The gnostic tries to hear the human experience behind the symbols to find the connection to others and affirm our humanity. It's a way too complicated topic to go into here and probably deserves a seperate conversation, buy symbolic language and its relationship to identity and reason is a principal vehicle for gnosis. It's an attempt to find the humanity behind the veil of identity.

    If a person wants to make empirical claims about external reality, we do have a common language by which to discuss them - scientific method. We can investigate the evidence for and against a factual claim and arrive at whatever conclusions we may feel compelled by the evidence to make. And they may be different from one another, because reasonable people can certainly differ on the interpretation of evidence. But "facts" about external reality taken solely on faith are typically not open to investigation, so the one of the common tools of the modern world that allows us to communicate, despite our differences, is lost to us. And there's nothing wrong even with that. If a person subjectively has been moved by their experience to have 'faith' in a particular set of propositions about external reality, while we might be able to investigate the evidence, we are unlikely to reach a consensus. Who am I to claim to have reached the only right conclusion? What do I know that would entitle me to make such a claim?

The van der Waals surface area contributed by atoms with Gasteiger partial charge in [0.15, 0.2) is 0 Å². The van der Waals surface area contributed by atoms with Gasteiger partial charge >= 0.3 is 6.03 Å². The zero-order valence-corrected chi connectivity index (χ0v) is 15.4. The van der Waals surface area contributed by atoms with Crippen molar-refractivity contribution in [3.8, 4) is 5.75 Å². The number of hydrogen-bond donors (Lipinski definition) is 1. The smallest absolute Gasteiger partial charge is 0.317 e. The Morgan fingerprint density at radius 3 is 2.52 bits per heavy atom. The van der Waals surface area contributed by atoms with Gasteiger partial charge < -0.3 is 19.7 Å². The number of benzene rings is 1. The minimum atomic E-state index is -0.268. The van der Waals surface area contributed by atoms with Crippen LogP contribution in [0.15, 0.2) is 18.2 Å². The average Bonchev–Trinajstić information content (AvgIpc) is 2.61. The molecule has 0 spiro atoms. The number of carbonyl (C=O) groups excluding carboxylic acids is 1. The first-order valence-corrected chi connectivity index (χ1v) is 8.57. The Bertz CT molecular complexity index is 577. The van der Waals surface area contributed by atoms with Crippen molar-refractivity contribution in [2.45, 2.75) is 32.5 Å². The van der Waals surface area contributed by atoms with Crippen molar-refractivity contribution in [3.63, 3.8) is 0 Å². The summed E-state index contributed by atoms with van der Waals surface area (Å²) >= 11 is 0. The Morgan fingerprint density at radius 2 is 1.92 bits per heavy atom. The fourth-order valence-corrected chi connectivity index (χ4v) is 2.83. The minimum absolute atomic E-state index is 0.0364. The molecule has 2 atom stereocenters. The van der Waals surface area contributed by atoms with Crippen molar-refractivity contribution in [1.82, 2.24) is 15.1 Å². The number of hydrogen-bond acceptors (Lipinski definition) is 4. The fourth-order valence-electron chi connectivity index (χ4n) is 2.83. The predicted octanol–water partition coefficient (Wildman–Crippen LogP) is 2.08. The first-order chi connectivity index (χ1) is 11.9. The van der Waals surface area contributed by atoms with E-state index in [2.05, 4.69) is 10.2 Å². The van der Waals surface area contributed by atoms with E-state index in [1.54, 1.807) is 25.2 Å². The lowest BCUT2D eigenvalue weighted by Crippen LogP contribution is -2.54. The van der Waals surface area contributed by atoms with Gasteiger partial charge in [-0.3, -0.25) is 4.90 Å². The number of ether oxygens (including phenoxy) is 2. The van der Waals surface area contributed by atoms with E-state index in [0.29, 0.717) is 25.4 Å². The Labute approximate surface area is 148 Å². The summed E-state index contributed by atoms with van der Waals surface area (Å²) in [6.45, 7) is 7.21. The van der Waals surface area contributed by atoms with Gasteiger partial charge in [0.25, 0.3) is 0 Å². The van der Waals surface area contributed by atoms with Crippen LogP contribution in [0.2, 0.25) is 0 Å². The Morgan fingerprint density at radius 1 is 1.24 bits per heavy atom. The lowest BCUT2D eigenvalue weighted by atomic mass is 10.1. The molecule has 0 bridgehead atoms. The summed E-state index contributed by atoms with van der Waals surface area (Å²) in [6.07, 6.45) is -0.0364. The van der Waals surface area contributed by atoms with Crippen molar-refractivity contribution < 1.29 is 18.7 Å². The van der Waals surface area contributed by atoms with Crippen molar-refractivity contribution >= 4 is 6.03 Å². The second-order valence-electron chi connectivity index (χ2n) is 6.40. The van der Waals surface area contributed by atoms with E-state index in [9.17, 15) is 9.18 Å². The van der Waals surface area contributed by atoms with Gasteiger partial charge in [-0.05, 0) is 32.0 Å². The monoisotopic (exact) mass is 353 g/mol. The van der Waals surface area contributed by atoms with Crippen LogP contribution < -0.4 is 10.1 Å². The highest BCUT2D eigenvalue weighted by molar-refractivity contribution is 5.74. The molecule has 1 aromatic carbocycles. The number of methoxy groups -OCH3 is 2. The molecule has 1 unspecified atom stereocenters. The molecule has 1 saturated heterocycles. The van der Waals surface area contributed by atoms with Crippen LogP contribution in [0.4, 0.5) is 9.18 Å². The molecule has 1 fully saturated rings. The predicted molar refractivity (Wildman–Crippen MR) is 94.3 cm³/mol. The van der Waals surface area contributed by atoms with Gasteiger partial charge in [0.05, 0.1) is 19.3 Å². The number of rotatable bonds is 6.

Because Gnosis is misunderstood as making claims about external reality as is done in creeds, it is ridiculed as a heresy and labeled "wrong" thinking. Which takes us back to why I originally responded to Thomas in the first place, which is that he was misrepresenting Gnosticism (a straw man, like I said) so that he could ridicule it. And he was ridiculing it based on its divergence from his preferred creed, which is why they particular subject of creeds was the starting point for the conversation about gnosis.

    I can't convince Thomas he's wrong, nor am I interested in trying to do so. I can give an honest account of what moves me to share my ideas and experiences with others. I can do my best to listen to what others explain moved them to do the same thing. And we can try to find a common ground. And if we don't, we respectfully disagree with one another, accepting that nobody really knows the objective truths of the cosmos.

    Sorry if I rambled. But does this make sense?
     
  2. Abogado del Diablo

    Abogado del Diablo Ferally Decent